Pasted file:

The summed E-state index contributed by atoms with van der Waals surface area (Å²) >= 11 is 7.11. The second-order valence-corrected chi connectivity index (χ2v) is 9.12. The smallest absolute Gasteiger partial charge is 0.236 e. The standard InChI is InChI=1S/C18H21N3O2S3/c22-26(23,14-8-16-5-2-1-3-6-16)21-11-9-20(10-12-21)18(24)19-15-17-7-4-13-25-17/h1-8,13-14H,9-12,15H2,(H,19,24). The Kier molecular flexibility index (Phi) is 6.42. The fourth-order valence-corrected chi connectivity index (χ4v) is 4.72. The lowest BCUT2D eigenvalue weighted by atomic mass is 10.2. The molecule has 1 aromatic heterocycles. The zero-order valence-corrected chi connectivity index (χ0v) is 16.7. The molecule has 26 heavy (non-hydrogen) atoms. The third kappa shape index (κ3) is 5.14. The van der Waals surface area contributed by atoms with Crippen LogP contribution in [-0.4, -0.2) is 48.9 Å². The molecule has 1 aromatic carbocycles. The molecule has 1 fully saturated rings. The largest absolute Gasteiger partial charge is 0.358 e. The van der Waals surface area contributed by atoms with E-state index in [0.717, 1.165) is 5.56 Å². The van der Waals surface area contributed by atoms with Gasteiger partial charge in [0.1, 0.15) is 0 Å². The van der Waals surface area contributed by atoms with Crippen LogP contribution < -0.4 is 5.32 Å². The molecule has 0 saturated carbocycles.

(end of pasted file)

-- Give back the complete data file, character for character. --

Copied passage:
The summed E-state index contributed by atoms with van der Waals surface area (Å²) >= 11 is 7.11. The second-order valence-corrected chi connectivity index (χ2v) is 9.12. The smallest absolute Gasteiger partial charge is 0.236 e. The standard InChI is InChI=1S/C18H21N3O2S3/c22-26(23,14-8-16-5-2-1-3-6-16)21-11-9-20(10-12-21)18(24)19-15-17-7-4-13-25-17/h1-8,13-14H,9-12,15H2,(H,19,24). The Kier molecular flexibility index (Phi) is 6.42. The fourth-order valence-corrected chi connectivity index (χ4v) is 4.72. The lowest BCUT2D eigenvalue weighted by atomic mass is 10.2. The molecule has 1 aromatic heterocycles. The zero-order valence-corrected chi connectivity index (χ0v) is 16.7. The molecule has 26 heavy (non-hydrogen) atoms. The third kappa shape index (κ3) is 5.14. The van der Waals surface area contributed by atoms with Crippen LogP contribution in [-0.4, -0.2) is 48.9 Å². The molecule has 1 aromatic carbocycles. The molecule has 1 fully saturated rings. The largest absolute Gasteiger partial charge is 0.358 e. The van der Waals surface area contributed by atoms with E-state index in [0.717, 1.165) is 5.56 Å². The van der Waals surface area contributed by atoms with Gasteiger partial charge in [0.1, 0.15) is 0 Å². The van der Waals surface area contributed by atoms with Crippen LogP contribution < -0.4 is 5.32 Å². The molecule has 0 saturated carbocycles.